- Business intelligence. One of the critical issues with deficiencies getting fixed in a timely manner is learning about these deficiencies quickly. Most compliance software comes with dashboarding and visualization tools that identify these issues as soon as they’re discovered. Furthermore, most systems allow tracking the repair process in real-time, giving the peace of mind that you’re maintaining compliance.
Additionally, with data analytics it is hard to determine what data is going to indicated until it is analyzed. This means that the fire protection community hasn’t begun scratching the surface of what compliance data can reveal about overall compliance management. As is the case with most industries, data has the possibility of truly revolutionizing the way inspections, testing, and maintenance are performed in the future.
Report Distribution and Customizability
The job of ensuring that a city has met all of its regulatory requirements around compliance is incredibly burdensome and can create an unmanageable task for authorities having jurisdictions/code officials. However, the digital transformation of the inspection process creates speed and transparency that has disruptive potential for how an AHJ/code official goes about ensuring the jurisdiction they’re responsible for has met all of these requirements.
For example, consider the process prior to the introduction of technology (which is still the reality in most buildings). Hundreds of thousands of inspection reports would be stored in customer filing cabinets with red ink highlighting deficient devices. The AHJ/code official has the insurmountable task of ensuring those deficiencies are remedied in a timely manner. The future state of digital inspections allows that when these deficiencies are found, they can easily be transferred to the people required to keep these buildings in compliance. Additionally, this information can now be aggregated and analyzed giving AHJs the ability to quickly digest and prioritize the issues throughout their area and action these items accordingly. Taking compliance information from storage cabinets to the cloud will truly disrupt how AHJs work in a positive way.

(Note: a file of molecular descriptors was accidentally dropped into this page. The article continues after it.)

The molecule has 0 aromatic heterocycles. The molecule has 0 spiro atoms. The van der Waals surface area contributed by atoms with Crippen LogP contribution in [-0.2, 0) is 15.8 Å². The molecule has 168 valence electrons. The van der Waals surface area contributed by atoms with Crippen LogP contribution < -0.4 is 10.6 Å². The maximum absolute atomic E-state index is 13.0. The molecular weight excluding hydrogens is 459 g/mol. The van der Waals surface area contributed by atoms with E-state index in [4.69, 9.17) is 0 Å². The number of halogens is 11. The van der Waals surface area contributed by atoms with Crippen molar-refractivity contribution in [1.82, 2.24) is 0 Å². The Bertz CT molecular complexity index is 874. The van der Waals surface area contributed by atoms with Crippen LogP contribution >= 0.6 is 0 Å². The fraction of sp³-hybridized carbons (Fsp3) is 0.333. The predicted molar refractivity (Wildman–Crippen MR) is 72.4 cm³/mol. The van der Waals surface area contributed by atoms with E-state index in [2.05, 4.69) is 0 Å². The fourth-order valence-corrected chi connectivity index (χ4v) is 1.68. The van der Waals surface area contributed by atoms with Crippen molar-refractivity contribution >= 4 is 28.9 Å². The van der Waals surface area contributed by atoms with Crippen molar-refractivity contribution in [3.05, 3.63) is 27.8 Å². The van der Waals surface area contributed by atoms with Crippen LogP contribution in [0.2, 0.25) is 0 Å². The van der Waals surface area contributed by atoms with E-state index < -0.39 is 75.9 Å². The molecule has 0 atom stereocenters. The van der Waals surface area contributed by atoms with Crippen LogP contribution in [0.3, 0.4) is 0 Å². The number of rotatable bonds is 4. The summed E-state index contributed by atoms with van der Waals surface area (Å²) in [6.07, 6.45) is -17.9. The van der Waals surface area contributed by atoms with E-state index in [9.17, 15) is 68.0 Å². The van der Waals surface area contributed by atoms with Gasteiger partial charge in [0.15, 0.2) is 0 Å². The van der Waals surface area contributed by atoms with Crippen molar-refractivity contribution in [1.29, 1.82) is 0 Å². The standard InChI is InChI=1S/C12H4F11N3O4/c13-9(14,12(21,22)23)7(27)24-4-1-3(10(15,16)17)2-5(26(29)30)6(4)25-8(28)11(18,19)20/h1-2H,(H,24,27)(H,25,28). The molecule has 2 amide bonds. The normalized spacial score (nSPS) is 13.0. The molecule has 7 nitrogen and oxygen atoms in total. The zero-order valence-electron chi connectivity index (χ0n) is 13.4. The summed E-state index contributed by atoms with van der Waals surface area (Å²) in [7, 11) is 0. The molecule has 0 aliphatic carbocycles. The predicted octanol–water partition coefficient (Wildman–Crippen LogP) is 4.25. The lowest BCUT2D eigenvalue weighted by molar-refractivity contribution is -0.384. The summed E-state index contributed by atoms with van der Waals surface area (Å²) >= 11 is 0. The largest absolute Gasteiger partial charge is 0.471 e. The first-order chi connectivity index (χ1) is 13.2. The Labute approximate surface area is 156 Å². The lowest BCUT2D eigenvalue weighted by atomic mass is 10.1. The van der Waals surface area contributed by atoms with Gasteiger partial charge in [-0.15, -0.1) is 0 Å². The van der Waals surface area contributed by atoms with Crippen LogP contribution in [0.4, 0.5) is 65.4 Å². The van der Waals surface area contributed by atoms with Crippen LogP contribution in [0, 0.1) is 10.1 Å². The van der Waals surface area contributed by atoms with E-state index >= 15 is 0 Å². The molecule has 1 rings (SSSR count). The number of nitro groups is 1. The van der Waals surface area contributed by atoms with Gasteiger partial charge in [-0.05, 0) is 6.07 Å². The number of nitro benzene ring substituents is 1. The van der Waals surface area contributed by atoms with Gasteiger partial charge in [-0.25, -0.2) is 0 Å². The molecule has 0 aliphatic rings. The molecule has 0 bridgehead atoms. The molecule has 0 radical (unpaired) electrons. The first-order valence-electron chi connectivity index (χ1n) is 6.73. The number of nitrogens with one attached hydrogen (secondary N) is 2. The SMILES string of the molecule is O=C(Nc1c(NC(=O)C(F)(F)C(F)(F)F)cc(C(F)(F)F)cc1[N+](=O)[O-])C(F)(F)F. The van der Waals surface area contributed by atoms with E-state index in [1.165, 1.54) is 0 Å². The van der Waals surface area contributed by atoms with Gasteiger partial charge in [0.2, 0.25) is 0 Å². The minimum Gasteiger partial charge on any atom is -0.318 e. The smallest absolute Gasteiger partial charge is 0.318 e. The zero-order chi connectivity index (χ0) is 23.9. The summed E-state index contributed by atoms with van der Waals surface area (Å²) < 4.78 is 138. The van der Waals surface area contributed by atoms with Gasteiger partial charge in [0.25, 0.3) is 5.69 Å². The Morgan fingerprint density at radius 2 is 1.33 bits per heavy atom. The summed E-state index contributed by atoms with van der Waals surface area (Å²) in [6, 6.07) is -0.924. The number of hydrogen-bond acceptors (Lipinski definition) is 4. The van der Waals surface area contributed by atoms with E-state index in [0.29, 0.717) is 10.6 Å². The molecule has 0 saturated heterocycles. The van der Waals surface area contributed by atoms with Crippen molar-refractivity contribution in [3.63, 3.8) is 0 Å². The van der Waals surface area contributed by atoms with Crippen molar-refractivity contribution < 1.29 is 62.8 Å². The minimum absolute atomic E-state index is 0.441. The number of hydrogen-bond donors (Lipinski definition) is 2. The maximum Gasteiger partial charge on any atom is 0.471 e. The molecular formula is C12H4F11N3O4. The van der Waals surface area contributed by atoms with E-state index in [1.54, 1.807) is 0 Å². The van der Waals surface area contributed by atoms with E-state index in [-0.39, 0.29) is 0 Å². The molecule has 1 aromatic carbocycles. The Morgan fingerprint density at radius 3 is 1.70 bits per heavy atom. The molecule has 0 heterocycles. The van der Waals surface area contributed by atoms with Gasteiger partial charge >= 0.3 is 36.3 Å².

An additional problem plaguing this industry is the lack of report format standardization. This creates a number of different challenges for organizations spanning multiple cities and states. However, with the future of testing fire protection systems in the cloud, keeping track of these various requirements has never been easier. Furthermore, with more organizations adopting digital means for compliance, the governing bodies should move toward standardization for compliance documentation.
Moving the testing of fire protection systems to the cloud is not without challenges. For starters, training an entire industry on a digital means of doing their job is easier said than done. In many situations, this is a workforce accustomed to working on mechanical systems. Putting a laptop or smartphone in their hands and asking them to complete their documentation could be met with some resistance. Additionally, system connectivity is still a nascent concept and is inevitably going to present some technical challenges. For example, putting a fire alarm system in the basement of a skyscraper on the internet is an incredibly daunting engineering feat. However, as is the case in any industry, the technology will inevitably adapt and evolve to a point where one day, we won’t remember fire alarm systems that couldn’t connect to our smartphones.
It is critical for the fire protection industry to think about what a fully validated ITM process could mean for keeping people safe. This includes thinking about what a digitized ITM process will mean to the AHJs who have the painstaking task of keeping buildings safe. It is important to sympathize with the governing bodies who try to establish the proper testing frequencies and determine how to help this process become data driven. A good start in the process is to no longer accept pen and paper reports that come with little to no validation regarding how they were performed. Ultimately, the benefits far outweigh any negatives or challenges that go along with moving the compliance process to the cloud, and it is time that as an industry, we finally move beyond the filing cabinet.
By: Tyler Brown
Former Product Manager and General Manager of Xaap